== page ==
The Hungarian algorithm solves instances of the assignment problem.
The assignment problem belongs to the general class of matching problems.
The idea benind it is very easy to grasp. It is about matching things
that belong in two separate sets in a way that maximizes (or minimizes)
the sum of some quantities. These quantities are typically benefits or
costs associated with each matching and expressed numerically. Each object
in one set can be matched with only one object from the other set. The
desirable outcome is the one that maximizes the sum of benefits or, conversely,
minimizes the sum of the costs.
If you are confused, let me try to clarify with an example. Consider
two spatial scenes, each having two buildings. We have a x table
describing how different the buildings of one scene are to those of the
other (table of differences). The scores could be from 0 to 1, with 0
meaning that there is no difference (i.e., the objects are identical)
and 1 meaning that the objects exhibit maximum dissimilarity. Alternatively,
we could have the table of similarities describing how similar each building
of one scene is to that of the other, where the meanings of 1 and 0 are
now reversed: 1 means identical and 0 totally different. In this example
we assume that the similarity is calculated as the inverse of difference
The question is how to perform the mapping so as to minimize the sum
of differences or, to maximize the sum of similarities. The two statements
are equivalent and both correspond to the assignment problem's formulation.
Apparently, there are two possible scenarios:
(a) take the pairs (A, A'), (B, B') (the red combination)
(b) take the pairs (A, B'), (B, A') (the yellow combination).
In our example it is apparent that the winning assignment
is the red one.
The formal name of what we have done is minimum-cost (or maximum- weight)
maximum cardinality matching on a bipartite graph. Our example was trivial,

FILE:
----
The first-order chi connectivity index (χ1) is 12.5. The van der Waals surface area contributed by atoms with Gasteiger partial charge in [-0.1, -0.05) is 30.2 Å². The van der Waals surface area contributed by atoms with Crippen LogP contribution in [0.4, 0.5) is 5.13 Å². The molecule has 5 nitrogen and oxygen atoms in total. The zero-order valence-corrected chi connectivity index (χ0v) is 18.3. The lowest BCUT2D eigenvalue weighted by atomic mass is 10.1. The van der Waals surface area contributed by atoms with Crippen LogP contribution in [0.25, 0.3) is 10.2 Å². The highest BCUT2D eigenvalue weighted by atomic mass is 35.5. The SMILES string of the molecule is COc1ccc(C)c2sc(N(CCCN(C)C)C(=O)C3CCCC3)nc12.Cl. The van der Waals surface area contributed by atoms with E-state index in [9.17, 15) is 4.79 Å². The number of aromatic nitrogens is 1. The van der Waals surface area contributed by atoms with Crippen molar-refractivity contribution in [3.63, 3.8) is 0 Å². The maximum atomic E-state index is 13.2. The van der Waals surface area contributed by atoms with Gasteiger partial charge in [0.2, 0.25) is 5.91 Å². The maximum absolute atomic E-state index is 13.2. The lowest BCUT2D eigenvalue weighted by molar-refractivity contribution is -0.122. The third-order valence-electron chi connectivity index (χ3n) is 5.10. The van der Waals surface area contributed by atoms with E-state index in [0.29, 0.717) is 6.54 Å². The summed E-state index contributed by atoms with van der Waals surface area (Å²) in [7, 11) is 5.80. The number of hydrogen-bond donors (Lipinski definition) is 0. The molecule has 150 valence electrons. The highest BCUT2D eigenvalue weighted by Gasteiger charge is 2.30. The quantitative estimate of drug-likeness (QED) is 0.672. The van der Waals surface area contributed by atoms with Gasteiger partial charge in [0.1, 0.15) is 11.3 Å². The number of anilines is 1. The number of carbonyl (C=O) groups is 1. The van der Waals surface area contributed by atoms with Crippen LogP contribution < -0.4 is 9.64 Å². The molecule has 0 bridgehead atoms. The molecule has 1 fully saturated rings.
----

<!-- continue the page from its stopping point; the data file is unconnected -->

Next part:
but for larger array dimensions things quickly get out of control (try
doing the same with a x matrix). The reason is that with brute-force
approaches one has to consider n! (n factorial) combinations where n is
the dimension of the matrix. The factorial complexity is prohibiting even
for computers, since a fast computer would need about 10,000 years for
a x matrix. That's a long time to wait.
The Hungarian algorithm reduces the complexity to O(N³). However,
it is a very cumbersome algorithm to implement. I
provide two versions of it, one that can be used
as a method call from within your program (clean version) and another
one that demonstrates the inner workings of the algorithm by outputting
at the console information about what is happening during each step of
operation (educational version). The educational version also contains
a wealth of comments inside the code. It is a great tool for those willing
to understand the internal operation of the algorithm but it does not
explain WHY the algorithm does the things it does...this is a matter of
theory (network flows, augmenting paths etc); it only explains WHAT it
For a more thorough explanation of the problem you may check this
page that contains a nice example and the pseudocode on which I was
based to write this program. LEDA and this
page provide an explanation in terms of graph theory, and information
about other efficient matching algorithms.
- Release Date: May 12, 2005.
- Type of Application: Console.
- Version: 0.11
- Language: JAVA.
- Coded in: Eclipse 3.1 Milestone 6 Release.
- Minimum Requirements: JDK 1.5.0_01 or better.
- Tested on: Windows XP SP2.
Algorithm Licence Agreement
You may freely redistribute this source code, as long as the comments
in the headers of the source files—with the exception of sections
in brackets— remain unaltered.
This code is provided on an "AS-IS" basis, without any warranties,
and you use it entirely at your own risk.
To download this: HungarianAlgorithm-src-0.11.zip
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